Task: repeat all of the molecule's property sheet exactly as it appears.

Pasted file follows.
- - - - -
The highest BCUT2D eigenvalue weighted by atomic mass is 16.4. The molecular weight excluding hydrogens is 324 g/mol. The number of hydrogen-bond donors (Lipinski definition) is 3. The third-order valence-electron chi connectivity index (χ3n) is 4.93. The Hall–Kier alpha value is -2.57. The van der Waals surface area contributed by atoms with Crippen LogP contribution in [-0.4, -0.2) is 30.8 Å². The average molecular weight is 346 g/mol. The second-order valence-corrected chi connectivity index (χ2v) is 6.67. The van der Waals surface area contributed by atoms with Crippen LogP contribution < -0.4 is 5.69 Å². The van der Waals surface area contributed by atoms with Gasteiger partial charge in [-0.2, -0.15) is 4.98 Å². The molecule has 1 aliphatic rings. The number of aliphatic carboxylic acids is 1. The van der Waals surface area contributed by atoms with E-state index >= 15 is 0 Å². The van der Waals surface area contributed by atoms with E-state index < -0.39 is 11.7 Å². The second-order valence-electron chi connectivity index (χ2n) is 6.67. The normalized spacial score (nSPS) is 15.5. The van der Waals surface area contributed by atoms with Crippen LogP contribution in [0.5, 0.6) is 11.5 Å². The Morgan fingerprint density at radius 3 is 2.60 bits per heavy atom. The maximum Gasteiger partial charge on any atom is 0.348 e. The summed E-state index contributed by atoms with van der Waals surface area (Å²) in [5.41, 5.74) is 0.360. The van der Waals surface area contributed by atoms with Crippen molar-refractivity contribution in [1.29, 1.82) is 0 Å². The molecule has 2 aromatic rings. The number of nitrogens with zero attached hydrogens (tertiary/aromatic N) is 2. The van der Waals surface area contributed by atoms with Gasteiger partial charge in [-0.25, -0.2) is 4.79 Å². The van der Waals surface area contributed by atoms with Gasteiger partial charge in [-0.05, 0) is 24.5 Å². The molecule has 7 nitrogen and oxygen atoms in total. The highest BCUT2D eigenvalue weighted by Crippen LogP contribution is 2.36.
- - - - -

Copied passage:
The highest BCUT2D eigenvalue weighted by atomic mass is 16.4. The molecular weight excluding hydrogens is 324 g/mol. The number of hydrogen-bond donors (Lipinski definition) is 3. The third-order valence-electron chi connectivity index (χ3n) is 4.93. The Hall–Kier alpha value is -2.57. The van der Waals surface area contributed by atoms with Crippen LogP contribution in [-0.4, -0.2) is 30.8 Å². The average molecular weight is 346 g/mol. The second-order valence-corrected chi connectivity index (χ2v) is 6.67. The van der Waals surface area contributed by atoms with Crippen LogP contribution < -0.4 is 5.69 Å². The van der Waals surface area contributed by atoms with Gasteiger partial charge in [-0.2, -0.15) is 4.98 Å². The molecule has 1 aliphatic rings. The number of aliphatic carboxylic acids is 1. The van der Waals surface area contributed by atoms with E-state index >= 15 is 0 Å². The van der Waals surface area contributed by atoms with E-state index < -0.39 is 11.7 Å². The second-order valence-electron chi connectivity index (χ2n) is 6.67. The normalized spacial score (nSPS) is 15.5. The van der Waals surface area contributed by atoms with Crippen LogP contribution in [0.5, 0.6) is 11.5 Å². The Morgan fingerprint density at radius 3 is 2.60 bits per heavy atom. The maximum Gasteiger partial charge on any atom is 0.348 e. The summed E-state index contributed by atoms with van der Waals surface area (Å²) in [5.41, 5.74) is 0.360. The van der Waals surface area contributed by atoms with Crippen molar-refractivity contribution in [1.29, 1.82) is 0 Å². The molecule has 2 aromatic rings. The number of nitrogens with zero attached hydrogens (tertiary/aromatic N) is 2. The van der Waals surface area contributed by atoms with Gasteiger partial charge in [-0.25, -0.2) is 4.79 Å². The van der Waals surface area contributed by atoms with Gasteiger partial charge in [-0.05, 0) is 24.5 Å². The molecule has 7 nitrogen and oxygen atoms in total. The highest BCUT2D eigenvalue weighted by Crippen LogP contribution is 2.36.